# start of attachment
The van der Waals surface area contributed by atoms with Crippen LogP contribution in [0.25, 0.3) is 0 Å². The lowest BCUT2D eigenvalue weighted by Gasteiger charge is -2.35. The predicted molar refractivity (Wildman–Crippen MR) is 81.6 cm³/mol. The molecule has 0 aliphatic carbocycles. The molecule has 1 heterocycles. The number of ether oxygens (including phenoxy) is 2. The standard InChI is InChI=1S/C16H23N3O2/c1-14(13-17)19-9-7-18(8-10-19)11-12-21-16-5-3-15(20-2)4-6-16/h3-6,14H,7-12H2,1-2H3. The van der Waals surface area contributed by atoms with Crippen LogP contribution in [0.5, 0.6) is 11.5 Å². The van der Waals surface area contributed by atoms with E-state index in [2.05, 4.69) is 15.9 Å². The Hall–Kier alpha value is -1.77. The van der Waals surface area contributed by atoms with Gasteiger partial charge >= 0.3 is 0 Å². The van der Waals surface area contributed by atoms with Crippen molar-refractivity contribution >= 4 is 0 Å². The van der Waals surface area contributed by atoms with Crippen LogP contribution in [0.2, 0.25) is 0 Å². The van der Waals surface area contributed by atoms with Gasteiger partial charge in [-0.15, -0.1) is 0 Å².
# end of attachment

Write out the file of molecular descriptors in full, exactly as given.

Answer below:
The van der Waals surface area contributed by atoms with Crippen LogP contribution in [0.25, 0.3) is 0 Å². The lowest BCUT2D eigenvalue weighted by Gasteiger charge is -2.35. The predicted molar refractivity (Wildman–Crippen MR) is 81.6 cm³/mol. The molecule has 0 aliphatic carbocycles. The molecule has 1 heterocycles. The number of ether oxygens (including phenoxy) is 2. The standard InChI is InChI=1S/C16H23N3O2/c1-14(13-17)19-9-7-18(8-10-19)11-12-21-16-5-3-15(20-2)4-6-16/h3-6,14H,7-12H2,1-2H3. The van der Waals surface area contributed by atoms with Crippen LogP contribution in [0.5, 0.6) is 11.5 Å². The van der Waals surface area contributed by atoms with E-state index in [2.05, 4.69) is 15.9 Å². The Hall–Kier alpha value is -1.77. The van der Waals surface area contributed by atoms with Gasteiger partial charge >= 0.3 is 0 Å². The van der Waals surface area contributed by atoms with Crippen molar-refractivity contribution >= 4 is 0 Å². The van der Waals surface area contributed by atoms with Crippen LogP contribution in [0.2, 0.25) is 0 Å². The van der Waals surface area contributed by atoms with Gasteiger partial charge in [-0.15, -0.1) is 0 Å².